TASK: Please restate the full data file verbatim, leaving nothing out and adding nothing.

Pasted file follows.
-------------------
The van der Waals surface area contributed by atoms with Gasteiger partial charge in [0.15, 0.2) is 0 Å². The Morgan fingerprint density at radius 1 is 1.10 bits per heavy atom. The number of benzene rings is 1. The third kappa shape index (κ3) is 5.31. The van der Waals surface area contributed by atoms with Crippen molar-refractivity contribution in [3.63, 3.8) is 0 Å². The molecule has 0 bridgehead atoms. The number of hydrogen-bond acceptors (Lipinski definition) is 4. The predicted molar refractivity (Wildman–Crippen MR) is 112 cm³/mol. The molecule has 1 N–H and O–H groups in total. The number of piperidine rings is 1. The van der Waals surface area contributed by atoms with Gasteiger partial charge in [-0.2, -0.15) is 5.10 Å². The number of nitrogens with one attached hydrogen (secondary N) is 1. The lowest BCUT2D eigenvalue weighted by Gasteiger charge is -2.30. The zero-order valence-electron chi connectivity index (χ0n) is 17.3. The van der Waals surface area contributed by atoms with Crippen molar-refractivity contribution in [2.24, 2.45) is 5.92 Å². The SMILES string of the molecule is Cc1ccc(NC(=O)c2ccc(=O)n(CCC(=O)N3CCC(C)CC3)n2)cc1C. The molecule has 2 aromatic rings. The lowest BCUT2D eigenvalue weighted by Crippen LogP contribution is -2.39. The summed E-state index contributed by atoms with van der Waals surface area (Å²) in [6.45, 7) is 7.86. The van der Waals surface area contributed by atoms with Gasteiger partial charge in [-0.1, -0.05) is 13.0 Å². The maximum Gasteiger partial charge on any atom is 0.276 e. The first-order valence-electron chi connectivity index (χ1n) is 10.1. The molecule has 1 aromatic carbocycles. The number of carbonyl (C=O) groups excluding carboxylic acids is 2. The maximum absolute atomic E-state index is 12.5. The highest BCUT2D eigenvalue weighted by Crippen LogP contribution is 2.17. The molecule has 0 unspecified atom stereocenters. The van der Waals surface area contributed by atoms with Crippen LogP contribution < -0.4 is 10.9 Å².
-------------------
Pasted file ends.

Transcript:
The van der Waals surface area contributed by atoms with Gasteiger partial charge in [0.15, 0.2) is 0 Å². The Morgan fingerprint density at radius 1 is 1.10 bits per heavy atom. The number of benzene rings is 1. The third kappa shape index (κ3) is 5.31. The van der Waals surface area contributed by atoms with Crippen molar-refractivity contribution in [3.63, 3.8) is 0 Å². The molecule has 0 bridgehead atoms. The number of hydrogen-bond acceptors (Lipinski definition) is 4. The predicted molar refractivity (Wildman–Crippen MR) is 112 cm³/mol. The molecule has 1 N–H and O–H groups in total. The number of piperidine rings is 1. The van der Waals surface area contributed by atoms with Gasteiger partial charge in [-0.2, -0.15) is 5.10 Å². The number of nitrogens with one attached hydrogen (secondary N) is 1. The lowest BCUT2D eigenvalue weighted by Gasteiger charge is -2.30. The zero-order valence-electron chi connectivity index (χ0n) is 17.3. The van der Waals surface area contributed by atoms with Crippen molar-refractivity contribution in [2.24, 2.45) is 5.92 Å². The SMILES string of the molecule is Cc1ccc(NC(=O)c2ccc(=O)n(CCC(=O)N3CCC(C)CC3)n2)cc1C. The molecule has 2 aromatic rings. The lowest BCUT2D eigenvalue weighted by Crippen LogP contribution is -2.39. The summed E-state index contributed by atoms with van der Waals surface area (Å²) in [6.45, 7) is 7.86. The van der Waals surface area contributed by atoms with Gasteiger partial charge in [-0.1, -0.05) is 13.0 Å². The maximum Gasteiger partial charge on any atom is 0.276 e. The first-order valence-electron chi connectivity index (χ1n) is 10.1. The molecule has 1 aromatic carbocycles. The number of carbonyl (C=O) groups excluding carboxylic acids is 2. The maximum absolute atomic E-state index is 12.5. The highest BCUT2D eigenvalue weighted by Crippen LogP contribution is 2.17. The molecule has 0 unspecified atom stereocenters. The van der Waals surface area contributed by atoms with Crippen LogP contribution < -0.4 is 10.9 Å².